On Jan. 23, 1943, my uncle, Frank Ebner Gartz, (photo in uniform, above) reported to the draft board in Chicago to start his training for WWII. So began the correspondence between him and family & friends, comprising almost 300 letters going both ways. I’m posting many of these World War II letters, each on or near the 70th anniversary of its writing. To start with his induction, click HERE.

This blog began in Nov., 2010, when I posted a century-old love note from Josef Gärtz, my paternal grandfather, to Lisi (Elisabetha) Ebner, my paternal grandmother, and follows their bold decision to strike out for America.

My mom and dad were writers too, recording their lives in diaries and letters from the 1920s-the 1990s. Historical, sweet, joyful, and sad, all that life promises-- and takes away--are recorded here as it happened. It's an ongoing saga of the 20th century. To start at the very beginning, please click HERE.

Sunday, November 11, 2012

Facing Death: A Veteran's Day Tribute

Lt. Frank Ebner Gartz DOB 1924

This Veteran's Day, I'm remembering two relatives who each served in one of the two world wars.

World War II
My dad's younger brother, Frank Ebner Gartz, was a navigator in the last year of  World War II. He trained stateside from January, 1943, through December, 1944. On Christmas day, 1944, he and crew of young men flew to Italy via North Africa to fly missions as members of the Second Bomb Group stationed at Amendola Air Base, near Foggia, Italy, on the Adriatic Coast. 

Frank Gartz and his crew. Frank standing 2nd from left.
Frank flew twenty-five missions. One of my  favorite quotes from his letters was advice he gave to  his bombardier, whose actual last name was Booms (did a name define his  destiny?). The bombardier and navigator sat in the half-spherical Plexiglas nose of the B-17, able to see clearly all the enemy flak zooming toward them. Frank wrote my grandfather after a particularly harrowing mission in March, 1945:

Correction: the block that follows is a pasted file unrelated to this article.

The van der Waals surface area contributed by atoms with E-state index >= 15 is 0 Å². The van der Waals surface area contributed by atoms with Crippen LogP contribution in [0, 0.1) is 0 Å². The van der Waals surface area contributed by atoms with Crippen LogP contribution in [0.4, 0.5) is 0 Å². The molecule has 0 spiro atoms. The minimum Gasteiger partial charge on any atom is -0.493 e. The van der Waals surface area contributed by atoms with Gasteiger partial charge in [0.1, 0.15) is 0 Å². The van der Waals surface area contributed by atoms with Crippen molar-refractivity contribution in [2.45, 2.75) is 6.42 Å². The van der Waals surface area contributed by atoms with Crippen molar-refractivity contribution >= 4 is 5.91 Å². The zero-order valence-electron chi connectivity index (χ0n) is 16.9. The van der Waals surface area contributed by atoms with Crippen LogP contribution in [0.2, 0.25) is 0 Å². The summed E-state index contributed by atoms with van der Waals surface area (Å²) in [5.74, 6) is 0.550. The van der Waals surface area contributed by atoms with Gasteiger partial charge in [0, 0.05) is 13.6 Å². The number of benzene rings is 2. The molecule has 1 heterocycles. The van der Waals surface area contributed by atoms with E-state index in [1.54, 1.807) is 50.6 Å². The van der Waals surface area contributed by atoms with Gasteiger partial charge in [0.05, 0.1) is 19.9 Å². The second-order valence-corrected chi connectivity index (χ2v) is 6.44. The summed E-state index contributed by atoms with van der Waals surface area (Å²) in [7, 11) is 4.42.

Today I flew my 10th mission, and it was the hottest thing I have seen so far. There was more and bigger flak. We bombed an oil refinery in North Eastern Vienna and those people don’t like us to drop our presents to them. 

B-17s flying in formation; photo taken by
Frank Ebner Gartz (see below for permission
to use photos from this blog).
Lt. Booms, my bombardier, had a rough time. He said that they threw everything they had at us including their kitchen sinks. Booms has to sit up in that Plexiglas nose where he can see all that stuff exploding around him. It sort of gets on his nerves. I was trying to explain to him that when your time comes it doesn’t matter where you are…your number is up, and that’s all there is to it.

Such was the fatalism of a twenty-one year old who faced death every time he navigated his crew of other equally-young men on their missions. 

World War I

Veteran's Day was originally called Armistice Day, to mark the date, November 11, 1918, when the armistice was signed that brought an end to World War I hostilities. On June 1, 1954, the name was changed to Veteran's Day, to honor American veterans of all wars. I'm also honoring the memory of my Great-Uncle. 

My grandmother's brother, Samuel Ebner, was also twenty-one when he was sent off to fight in the Battle of Galicia in August, 1914, one of the first battles of the the First World War, then called "The Great War." I have no photo of him, only this last postcard he wrote on August 19, 1914, just eight days before being killed. He wrote:

Dear Parents,

I share with you that we are now in Galicia. Most beautiful greetings to all. Farewell.

War Memorial to "The Fallen"
Grosspold, Romania
Photo by Ulrich Wien
Kaspar Ebner 
(apparently a nickname since his father was also named Samuel)

My grandfather, twenty-one when he came to America, missed fighting, and likely dying, in this awful war, as I wrote about in a previous post, An odd fellow.

To read more about Sam Ebner (Jr.)  and the memorial that stands in honor of him and his fellow soldiers from Grosspold, Romania, lost during that tragic war, see The Fallen-Part IThe Fallen-Part II, and The Fallen-Part III. Part III reprints the letter my grandmother kept, that reveals how she and my grandfather, 5000 miles distant from their homeland, helped make the memorial possible.